Posted on 01 October 2014.
October is National Sensory Awareness Month. As part of this national education effort, Inside Bainbridge is publishing a series on Sensory Processing Disorder (SPD), citing the latest research, information from experts in the field, and personal stories from parents, caregivers, and kids affected by the condition. (Family names have been changed for privacy.) Read the other articles in the series:
The elegance of the animal brain and neurological system makes complex processes seem simple. Our sensory systems tell us where to place our feet, how to maneuver through space, which sounds to ignore and which to attend to, what to focus on in our visual field, how to chew and swallow without choking, when to speak and when to listen, and countless other actions each minute of each day.
All kids have different learning styles, and this teaching method apparently isn’t working.
A child in a classroom, for example, has to filter out noises from other classrooms, buzzing lights, shuffling feet, and a host of other extraneous sounds in order to focus on the most important sound—the teacher’s voice. This can be challenging at times for many children, but for kids with sensory processing disorder it can be downright exhausting, painful, or even at times impossible.
What SPD Is Not
Sensory Processing Disorder is not ADD or ADHD, although it is often misdiagnosed as such. It also is not a form of autism or Asberger’s, though sensory processing problems often accompany those spectrum conditions. SPD is not a “learning disability” per se, but it may lead to learning and emotional problems.
What SPD Is
Research on SPD began in earnest in the 1960s and 1970s with the work of neuroscientist and occupational therapist Dr. Anna Jean Ayres. She described SPD as a neurological “traffic jam” preventing parts of the brain from receiving the information needed to accurately interpret sensory information.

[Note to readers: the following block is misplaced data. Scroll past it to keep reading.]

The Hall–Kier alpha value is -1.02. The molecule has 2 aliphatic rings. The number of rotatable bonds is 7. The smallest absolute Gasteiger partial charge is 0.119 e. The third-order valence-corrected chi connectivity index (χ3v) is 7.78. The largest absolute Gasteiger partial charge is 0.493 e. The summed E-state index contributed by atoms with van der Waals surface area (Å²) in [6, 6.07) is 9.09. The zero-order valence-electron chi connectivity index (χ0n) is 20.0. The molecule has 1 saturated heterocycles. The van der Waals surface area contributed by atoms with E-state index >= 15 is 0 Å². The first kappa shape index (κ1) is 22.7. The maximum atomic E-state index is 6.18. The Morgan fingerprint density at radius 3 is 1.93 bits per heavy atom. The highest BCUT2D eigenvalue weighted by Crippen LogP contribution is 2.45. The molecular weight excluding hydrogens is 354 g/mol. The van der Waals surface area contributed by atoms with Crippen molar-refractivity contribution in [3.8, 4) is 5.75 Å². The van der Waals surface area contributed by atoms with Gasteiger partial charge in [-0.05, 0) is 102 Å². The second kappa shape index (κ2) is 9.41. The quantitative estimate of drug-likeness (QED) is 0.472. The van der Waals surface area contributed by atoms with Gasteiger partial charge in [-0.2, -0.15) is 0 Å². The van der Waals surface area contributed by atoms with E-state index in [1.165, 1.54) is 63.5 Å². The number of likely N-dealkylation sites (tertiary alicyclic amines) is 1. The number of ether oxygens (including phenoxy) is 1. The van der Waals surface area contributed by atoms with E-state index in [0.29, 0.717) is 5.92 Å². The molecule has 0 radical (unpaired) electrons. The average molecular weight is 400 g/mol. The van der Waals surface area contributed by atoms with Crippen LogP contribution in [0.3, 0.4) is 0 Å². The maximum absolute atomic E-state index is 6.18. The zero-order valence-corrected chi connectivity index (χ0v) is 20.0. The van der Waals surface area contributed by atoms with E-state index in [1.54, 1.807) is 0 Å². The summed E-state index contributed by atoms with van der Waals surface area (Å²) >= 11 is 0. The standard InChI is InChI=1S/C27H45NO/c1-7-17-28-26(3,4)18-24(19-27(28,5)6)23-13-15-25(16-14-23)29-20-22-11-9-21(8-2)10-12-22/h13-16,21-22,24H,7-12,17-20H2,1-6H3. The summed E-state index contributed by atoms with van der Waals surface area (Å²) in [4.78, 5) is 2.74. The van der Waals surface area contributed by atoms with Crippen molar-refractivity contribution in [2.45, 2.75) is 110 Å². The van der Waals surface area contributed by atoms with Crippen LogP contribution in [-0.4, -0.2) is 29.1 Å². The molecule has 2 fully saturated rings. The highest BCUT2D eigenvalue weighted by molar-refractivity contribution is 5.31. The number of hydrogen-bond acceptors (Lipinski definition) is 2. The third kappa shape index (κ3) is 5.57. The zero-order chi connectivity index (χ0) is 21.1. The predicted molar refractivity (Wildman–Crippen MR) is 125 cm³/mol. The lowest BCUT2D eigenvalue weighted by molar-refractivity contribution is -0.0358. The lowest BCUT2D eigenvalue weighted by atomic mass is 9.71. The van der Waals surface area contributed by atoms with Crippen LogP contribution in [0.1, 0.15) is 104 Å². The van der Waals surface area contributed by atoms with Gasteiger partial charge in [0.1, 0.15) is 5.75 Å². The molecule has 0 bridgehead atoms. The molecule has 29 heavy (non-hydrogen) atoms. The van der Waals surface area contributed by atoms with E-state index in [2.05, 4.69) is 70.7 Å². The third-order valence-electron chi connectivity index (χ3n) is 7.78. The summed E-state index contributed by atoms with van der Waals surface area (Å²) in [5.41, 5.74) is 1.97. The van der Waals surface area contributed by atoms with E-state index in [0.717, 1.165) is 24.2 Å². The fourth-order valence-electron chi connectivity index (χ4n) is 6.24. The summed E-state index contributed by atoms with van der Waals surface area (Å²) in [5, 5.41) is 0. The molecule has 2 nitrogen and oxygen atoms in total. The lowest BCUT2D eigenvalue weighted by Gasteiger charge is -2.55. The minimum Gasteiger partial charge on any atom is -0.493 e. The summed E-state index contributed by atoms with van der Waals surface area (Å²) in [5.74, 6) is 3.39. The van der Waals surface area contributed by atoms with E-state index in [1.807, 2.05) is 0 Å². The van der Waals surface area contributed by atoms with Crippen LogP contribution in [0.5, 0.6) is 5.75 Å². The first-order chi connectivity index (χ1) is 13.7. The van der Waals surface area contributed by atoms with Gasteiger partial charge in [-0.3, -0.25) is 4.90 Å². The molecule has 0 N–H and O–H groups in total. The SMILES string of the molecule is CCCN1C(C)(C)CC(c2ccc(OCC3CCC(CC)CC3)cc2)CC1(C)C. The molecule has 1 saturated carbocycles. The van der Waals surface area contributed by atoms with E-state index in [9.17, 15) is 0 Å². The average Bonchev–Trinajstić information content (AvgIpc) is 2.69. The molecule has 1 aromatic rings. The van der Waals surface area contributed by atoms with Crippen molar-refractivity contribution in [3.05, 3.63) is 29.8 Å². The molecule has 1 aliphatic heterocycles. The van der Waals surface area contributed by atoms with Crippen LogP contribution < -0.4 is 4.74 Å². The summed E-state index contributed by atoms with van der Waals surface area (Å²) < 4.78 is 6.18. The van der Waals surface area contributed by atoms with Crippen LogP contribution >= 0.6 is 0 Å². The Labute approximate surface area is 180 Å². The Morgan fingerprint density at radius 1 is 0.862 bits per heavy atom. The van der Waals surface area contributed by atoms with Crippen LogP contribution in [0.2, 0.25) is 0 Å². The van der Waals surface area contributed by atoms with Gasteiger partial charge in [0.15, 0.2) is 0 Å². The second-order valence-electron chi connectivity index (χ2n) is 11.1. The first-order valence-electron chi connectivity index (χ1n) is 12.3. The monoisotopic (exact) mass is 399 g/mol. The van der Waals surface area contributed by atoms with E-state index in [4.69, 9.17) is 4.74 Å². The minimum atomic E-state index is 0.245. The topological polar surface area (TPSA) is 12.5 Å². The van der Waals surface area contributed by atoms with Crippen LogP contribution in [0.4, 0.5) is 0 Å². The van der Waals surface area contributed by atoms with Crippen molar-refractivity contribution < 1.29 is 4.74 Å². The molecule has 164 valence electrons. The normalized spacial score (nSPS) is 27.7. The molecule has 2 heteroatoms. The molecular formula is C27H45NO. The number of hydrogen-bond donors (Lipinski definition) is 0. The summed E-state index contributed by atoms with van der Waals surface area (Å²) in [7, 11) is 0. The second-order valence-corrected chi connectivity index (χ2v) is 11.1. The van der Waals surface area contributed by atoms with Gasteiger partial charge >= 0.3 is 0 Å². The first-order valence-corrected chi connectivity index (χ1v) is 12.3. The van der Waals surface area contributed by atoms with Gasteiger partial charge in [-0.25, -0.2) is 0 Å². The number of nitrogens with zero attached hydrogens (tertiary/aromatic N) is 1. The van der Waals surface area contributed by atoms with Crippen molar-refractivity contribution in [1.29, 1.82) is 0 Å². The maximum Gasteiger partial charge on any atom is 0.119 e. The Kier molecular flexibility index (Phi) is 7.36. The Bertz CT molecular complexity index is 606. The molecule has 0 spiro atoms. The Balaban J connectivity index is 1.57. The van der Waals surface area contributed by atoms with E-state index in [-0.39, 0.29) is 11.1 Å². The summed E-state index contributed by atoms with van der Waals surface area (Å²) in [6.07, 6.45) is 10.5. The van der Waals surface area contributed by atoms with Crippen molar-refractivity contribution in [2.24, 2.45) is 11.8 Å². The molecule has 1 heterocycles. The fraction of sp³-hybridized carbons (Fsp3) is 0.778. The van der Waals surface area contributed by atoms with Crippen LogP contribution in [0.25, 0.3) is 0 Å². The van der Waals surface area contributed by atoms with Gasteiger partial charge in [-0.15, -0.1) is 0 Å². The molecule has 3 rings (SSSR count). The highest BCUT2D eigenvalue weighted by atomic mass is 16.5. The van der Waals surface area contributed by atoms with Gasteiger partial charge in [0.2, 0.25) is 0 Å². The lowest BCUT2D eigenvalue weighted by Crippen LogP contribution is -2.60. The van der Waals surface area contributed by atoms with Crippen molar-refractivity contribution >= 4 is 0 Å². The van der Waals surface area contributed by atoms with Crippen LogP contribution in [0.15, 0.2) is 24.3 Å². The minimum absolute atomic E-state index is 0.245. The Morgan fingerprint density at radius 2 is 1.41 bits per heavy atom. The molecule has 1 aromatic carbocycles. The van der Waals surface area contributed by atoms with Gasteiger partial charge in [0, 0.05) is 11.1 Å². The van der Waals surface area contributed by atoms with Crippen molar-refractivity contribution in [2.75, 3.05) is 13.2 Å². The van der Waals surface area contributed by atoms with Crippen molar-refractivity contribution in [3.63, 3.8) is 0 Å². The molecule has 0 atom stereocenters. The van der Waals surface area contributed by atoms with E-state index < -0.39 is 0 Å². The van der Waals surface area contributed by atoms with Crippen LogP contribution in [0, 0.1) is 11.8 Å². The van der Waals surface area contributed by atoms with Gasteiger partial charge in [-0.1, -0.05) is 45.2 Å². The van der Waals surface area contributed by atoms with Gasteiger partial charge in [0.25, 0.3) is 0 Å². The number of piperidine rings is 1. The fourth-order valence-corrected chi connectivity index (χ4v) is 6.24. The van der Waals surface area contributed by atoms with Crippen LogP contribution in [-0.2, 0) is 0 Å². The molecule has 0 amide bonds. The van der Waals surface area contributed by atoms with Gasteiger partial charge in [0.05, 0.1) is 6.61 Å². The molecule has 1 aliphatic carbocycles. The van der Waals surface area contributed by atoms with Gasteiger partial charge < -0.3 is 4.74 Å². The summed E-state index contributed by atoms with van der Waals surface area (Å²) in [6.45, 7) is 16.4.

Some peoples’ fun is other peoples’ sensory nightmare.
Extensive research and practitioner work has followed Ayres’s pioneering studies, but a widespread lack of awareness and understanding of SPD still persist in the general population. Some remain skeptical, dismissive, or simply unaware of the condition. But for families, caregivers, and educators dealing with kids displaying SPD symptoms, the condition is very real.
A current goal of the Sensory Processing Disorder Foundation is to get recognition for SPD in the next edition of the Diagnostic and Statistical Manual of Mental Disorders (DSM), due out in 2013. Difficulty getting recognition for “newly emerging” diagnostic conditions is old news. Before 1980, autism was labeled a form of childhood schizophrenia, and the full autism spectrum wasn’t included in the DSM until 1987.
A 2004 study conducted by the SPD Foundation found that “at least 1 in 20 children’s daily lives is affected by SPD.” A 2009 study suggested that “1 in 6 children experiences sensory challenges sufficient to disrupt their academic, social, and/or emotional development.”
Based on new research, the SPD Foundation, led by Director Lucy Jane Miller, Ph.D., OTR, identifies three major categories of SPD:
- Sensory Modulation Disorder. This includes sensory overresponsivity, sensory underresponsivity, and sensory-seeking behaviors, or combinations thereof. People with this condition can alternate from one state to the other, sometimes seeking stimulation, for example with hand flapping or spinning, and at other times retreating from stimulation by hiding or going off alone.